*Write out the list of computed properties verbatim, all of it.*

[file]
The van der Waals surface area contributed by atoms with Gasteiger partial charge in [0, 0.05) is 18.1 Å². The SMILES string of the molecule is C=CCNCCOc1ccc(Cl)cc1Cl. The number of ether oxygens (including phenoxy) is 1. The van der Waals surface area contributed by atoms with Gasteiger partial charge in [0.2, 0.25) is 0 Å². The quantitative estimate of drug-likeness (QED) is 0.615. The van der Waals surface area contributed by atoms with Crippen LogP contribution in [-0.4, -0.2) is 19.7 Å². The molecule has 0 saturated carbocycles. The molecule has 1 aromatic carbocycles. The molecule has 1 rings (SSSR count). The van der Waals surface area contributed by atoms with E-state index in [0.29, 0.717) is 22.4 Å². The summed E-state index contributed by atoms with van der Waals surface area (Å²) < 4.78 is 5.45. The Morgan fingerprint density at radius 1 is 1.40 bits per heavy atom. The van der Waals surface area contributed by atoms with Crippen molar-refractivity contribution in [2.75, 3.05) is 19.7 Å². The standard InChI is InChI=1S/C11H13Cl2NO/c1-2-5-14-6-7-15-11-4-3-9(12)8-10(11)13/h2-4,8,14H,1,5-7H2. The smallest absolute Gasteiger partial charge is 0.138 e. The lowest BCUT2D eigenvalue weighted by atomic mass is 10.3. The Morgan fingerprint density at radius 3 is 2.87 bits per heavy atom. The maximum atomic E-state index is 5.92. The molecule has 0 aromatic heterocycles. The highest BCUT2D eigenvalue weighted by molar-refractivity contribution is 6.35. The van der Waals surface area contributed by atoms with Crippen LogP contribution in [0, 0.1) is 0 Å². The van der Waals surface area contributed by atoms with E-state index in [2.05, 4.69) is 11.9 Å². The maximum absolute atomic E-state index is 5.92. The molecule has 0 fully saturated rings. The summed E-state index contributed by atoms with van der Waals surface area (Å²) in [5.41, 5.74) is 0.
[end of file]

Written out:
The van der Waals surface area contributed by atoms with Gasteiger partial charge in [0, 0.05) is 18.1 Å². The SMILES string of the molecule is C=CCNCCOc1ccc(Cl)cc1Cl. The number of ether oxygens (including phenoxy) is 1. The van der Waals surface area contributed by atoms with Gasteiger partial charge in [0.2, 0.25) is 0 Å². The quantitative estimate of drug-likeness (QED) is 0.615. The van der Waals surface area contributed by atoms with Crippen LogP contribution in [-0.4, -0.2) is 19.7 Å². The molecule has 0 saturated carbocycles. The molecule has 1 aromatic carbocycles. The molecule has 1 rings (SSSR count). The van der Waals surface area contributed by atoms with E-state index in [0.29, 0.717) is 22.4 Å². The summed E-state index contributed by atoms with van der Waals surface area (Å²) < 4.78 is 5.45. The Morgan fingerprint density at radius 1 is 1.40 bits per heavy atom. The van der Waals surface area contributed by atoms with Crippen molar-refractivity contribution in [2.75, 3.05) is 19.7 Å². The standard InChI is InChI=1S/C11H13Cl2NO/c1-2-5-14-6-7-15-11-4-3-9(12)8-10(11)13/h2-4,8,14H,1,5-7H2. The smallest absolute Gasteiger partial charge is 0.138 e. The lowest BCUT2D eigenvalue weighted by atomic mass is 10.3. The Morgan fingerprint density at radius 3 is 2.87 bits per heavy atom. The maximum atomic E-state index is 5.92. The molecule has 0 aromatic heterocycles. The highest BCUT2D eigenvalue weighted by molar-refractivity contribution is 6.35. The van der Waals surface area contributed by atoms with Crippen LogP contribution in [0, 0.1) is 0 Å². The van der Waals surface area contributed by atoms with E-state index in [2.05, 4.69) is 11.9 Å². The maximum absolute atomic E-state index is 5.92. The molecule has 0 fully saturated rings. The summed E-state index contributed by atoms with van der Waals surface area (Å²) in [5.41, 5.74) is 0.